From doom and despair, to… hope?

Every fall, I feel the urge to read adventure stories. Being a creature of habit, I typically turn to some personal favorites during the change of season and revisit those. Currently, my reading has me following the stories of Frodo, Samwise, and the rest of the Fellowship of the Ring as they seek to save Middle Earth from Sauron’s destructive, evil power.

As I was listening to chapter two, book two of The Fellowship of the Ring today, I was struck by something Gandalf said. The Council of Elrond is trying to figure out what to do with the Ring, when every possibility would seem to end in failure and the fall of the world. Someone in the council says that to attempt to destroy the Ring in the fires of Mount Doom (the only way to destroy the Ring) would be “the path of despair.” To which Gandalf replies, “It is not despair, for despair is only for those who see the end beyond all doubt.”

I don’t know about you, but I hear a lot of despair right now. The combination of the pandemic completely upending our lives, the increasing death toll, the emotional, mental, spiritual, and economic fall out, the feeling that human connection only happens electronically anymore, the continuing violence perpetrated against people of color even as our societies struggle to reckon with the history of that violence and (hopefully) overcome it, plus an upcoming contentious election in the United States…there seems to be a deep well of despair threatening to swallow us whole.

It makes sense. This is a situation we did not anticipate, for which we did not prepare, and for which we don’t really have a playbook. We are left drawing on ever-dwindling reserves of energy (if we even have any left) to keep putting one foot in front of the other and try to carry on. But how do we do so when there seems to be no end on the horizon to the death, disease, and division that surround us? How do we do anything other than look around thinking “DOOM!!!”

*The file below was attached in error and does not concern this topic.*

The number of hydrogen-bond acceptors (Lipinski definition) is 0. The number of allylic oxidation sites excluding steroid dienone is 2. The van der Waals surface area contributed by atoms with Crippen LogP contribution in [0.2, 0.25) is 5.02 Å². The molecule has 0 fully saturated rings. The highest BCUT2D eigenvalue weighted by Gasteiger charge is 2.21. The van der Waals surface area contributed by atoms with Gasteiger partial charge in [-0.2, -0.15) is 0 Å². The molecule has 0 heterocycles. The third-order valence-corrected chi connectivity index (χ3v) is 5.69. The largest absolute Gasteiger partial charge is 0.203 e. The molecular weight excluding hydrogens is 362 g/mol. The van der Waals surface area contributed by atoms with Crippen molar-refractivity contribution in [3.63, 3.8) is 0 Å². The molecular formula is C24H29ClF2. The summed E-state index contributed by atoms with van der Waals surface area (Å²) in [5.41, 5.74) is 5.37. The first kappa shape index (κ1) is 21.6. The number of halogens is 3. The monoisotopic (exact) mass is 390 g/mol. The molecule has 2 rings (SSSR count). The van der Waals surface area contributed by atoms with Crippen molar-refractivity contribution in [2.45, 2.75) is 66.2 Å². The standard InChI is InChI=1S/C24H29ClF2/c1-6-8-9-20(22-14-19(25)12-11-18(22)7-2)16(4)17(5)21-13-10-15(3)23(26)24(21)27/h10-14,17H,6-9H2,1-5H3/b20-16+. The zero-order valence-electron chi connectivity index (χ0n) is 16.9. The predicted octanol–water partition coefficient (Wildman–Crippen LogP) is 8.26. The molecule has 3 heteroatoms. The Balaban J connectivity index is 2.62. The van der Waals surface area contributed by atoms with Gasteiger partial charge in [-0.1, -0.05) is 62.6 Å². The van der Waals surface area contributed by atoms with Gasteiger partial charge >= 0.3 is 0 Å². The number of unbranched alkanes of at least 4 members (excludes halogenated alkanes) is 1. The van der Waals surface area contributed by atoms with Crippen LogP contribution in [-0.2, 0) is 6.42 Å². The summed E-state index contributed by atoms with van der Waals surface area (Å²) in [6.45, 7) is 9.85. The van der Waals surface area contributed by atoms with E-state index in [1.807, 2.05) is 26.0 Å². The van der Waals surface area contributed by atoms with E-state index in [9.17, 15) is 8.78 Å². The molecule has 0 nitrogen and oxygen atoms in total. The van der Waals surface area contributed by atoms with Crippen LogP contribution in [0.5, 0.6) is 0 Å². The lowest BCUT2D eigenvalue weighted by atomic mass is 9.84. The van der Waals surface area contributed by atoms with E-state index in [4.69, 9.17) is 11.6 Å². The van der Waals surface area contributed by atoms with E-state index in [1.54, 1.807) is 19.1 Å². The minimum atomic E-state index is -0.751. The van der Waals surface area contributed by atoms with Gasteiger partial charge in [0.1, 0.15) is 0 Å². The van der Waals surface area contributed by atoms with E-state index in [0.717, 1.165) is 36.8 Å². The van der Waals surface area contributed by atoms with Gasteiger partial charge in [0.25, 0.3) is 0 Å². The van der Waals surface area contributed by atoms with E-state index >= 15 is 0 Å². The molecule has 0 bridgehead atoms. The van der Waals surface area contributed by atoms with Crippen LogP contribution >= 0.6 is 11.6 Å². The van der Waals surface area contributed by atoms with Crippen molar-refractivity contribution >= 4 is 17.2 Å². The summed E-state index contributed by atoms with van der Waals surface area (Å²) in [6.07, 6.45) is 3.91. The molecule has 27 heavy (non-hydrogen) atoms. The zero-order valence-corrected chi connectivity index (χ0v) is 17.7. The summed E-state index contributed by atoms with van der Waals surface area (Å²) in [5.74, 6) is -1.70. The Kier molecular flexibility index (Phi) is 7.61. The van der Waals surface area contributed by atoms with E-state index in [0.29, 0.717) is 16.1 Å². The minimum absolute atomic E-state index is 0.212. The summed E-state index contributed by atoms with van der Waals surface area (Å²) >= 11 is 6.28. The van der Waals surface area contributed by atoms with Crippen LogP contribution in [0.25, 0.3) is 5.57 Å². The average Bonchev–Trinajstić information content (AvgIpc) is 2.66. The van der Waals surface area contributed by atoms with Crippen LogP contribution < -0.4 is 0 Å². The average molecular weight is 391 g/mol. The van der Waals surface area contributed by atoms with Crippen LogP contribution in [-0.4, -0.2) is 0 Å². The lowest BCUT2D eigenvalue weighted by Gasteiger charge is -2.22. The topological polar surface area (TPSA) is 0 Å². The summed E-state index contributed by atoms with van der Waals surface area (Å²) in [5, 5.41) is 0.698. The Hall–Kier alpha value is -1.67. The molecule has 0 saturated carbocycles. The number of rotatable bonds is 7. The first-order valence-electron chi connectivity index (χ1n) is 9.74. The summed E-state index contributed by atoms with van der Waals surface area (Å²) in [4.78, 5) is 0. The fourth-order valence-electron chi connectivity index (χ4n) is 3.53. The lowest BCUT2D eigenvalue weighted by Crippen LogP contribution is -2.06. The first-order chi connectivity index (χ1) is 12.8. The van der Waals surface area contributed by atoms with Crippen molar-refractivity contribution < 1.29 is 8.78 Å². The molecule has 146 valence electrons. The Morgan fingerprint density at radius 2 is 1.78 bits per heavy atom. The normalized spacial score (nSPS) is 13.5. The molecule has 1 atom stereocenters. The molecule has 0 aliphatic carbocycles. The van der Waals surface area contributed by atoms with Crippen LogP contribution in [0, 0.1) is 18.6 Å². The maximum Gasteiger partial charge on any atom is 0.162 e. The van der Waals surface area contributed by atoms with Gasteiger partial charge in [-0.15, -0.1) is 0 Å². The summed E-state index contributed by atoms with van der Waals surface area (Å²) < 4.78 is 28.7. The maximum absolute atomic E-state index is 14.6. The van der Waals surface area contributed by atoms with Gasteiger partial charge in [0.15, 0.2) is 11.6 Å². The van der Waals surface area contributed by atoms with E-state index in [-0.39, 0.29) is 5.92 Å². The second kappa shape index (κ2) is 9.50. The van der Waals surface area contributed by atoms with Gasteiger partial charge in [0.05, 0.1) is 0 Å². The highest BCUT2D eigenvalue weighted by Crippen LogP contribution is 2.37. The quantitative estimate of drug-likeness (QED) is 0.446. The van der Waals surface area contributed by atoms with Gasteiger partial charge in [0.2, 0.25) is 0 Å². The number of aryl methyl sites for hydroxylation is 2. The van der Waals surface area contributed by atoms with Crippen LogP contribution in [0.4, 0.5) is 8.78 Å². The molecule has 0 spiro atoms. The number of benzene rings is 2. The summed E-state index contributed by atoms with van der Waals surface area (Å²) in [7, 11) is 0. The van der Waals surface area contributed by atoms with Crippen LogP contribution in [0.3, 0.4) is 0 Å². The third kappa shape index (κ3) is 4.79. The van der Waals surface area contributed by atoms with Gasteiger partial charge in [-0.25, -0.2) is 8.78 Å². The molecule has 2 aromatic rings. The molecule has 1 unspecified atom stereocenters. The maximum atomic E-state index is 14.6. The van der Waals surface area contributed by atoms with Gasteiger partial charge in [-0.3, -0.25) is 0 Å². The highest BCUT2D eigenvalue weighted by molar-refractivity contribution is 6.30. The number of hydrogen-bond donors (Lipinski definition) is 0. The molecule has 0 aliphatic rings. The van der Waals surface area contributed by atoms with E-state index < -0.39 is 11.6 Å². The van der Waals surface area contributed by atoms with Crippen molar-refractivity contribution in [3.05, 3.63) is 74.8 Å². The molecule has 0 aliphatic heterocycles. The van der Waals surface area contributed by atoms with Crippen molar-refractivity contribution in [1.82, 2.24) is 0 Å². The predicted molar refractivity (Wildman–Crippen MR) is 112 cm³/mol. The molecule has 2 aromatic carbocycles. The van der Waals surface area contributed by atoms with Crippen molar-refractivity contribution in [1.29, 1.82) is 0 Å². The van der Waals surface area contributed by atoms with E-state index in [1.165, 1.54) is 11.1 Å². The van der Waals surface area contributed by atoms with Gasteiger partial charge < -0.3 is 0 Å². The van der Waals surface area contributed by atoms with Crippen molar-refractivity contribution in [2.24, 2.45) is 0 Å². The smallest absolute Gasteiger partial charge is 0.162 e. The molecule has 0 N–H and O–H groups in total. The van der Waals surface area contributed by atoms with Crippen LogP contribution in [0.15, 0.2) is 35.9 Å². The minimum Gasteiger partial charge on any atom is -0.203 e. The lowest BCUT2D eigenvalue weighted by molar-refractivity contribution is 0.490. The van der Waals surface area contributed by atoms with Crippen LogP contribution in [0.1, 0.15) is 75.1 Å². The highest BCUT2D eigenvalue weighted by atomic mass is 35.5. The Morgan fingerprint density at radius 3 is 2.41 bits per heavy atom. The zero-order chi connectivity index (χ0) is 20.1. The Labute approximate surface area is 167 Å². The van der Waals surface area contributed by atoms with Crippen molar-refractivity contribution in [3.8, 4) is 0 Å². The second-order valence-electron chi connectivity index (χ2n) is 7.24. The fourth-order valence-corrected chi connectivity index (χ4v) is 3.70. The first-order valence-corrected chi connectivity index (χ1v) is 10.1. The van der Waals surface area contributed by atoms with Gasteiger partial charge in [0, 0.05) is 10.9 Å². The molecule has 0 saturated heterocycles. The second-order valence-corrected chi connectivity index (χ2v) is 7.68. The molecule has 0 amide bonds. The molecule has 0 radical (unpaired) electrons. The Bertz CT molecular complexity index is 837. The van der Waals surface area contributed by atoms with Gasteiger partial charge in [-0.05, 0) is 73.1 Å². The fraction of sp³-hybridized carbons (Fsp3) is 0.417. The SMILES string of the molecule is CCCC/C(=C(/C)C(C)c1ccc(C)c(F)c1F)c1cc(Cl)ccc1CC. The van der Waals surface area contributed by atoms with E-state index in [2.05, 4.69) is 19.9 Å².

What should our response to this be as part of the Church? Should we despair as well? This is where I think Gandalf’s words can be helpful. Despair, he says, is “only for those who see the end beyond all doubt.” On the one hand, none of us can see the end of this pandemic beyond all doubt—we don’t know what that end will look like, and some may even doubt that it will end. On the other hand, and more importantly, as Christians we know the End. It’s an end that may seem like folly, but as Paul notes in 1 Corinthians, “God’s foolishness is wiser than human wisdom, and God’s weakness is stronger than human strength” (1:25). What is that End? It’s that the one thing that seems to be universally true for everyone—that one day we will all die—is, at the end of the day, not True, thanks to God’s love for us in Christ.

Thus, our response to the present situation is not one of despair. Rather, we are called to be a people of radical hope; and not a hope that is easy, bright, or cheery. Instead, it is a hope founded on Christ. A hope that is grounded in the faith that even in the midst of these desperate times, Christ is among us and working through us.  A hope that the story may, right now, be dark and scary with no end in sight, but that the end will be more incredible than anything we could ask or imagine.

May we all see glimmers of that hope as we walk through these difficult times.

This message was written by Director of Pastoral Studies Hilary Bogert-Winkler for this week’s Wingèd Ox, a weekly news digest distributed to the college community.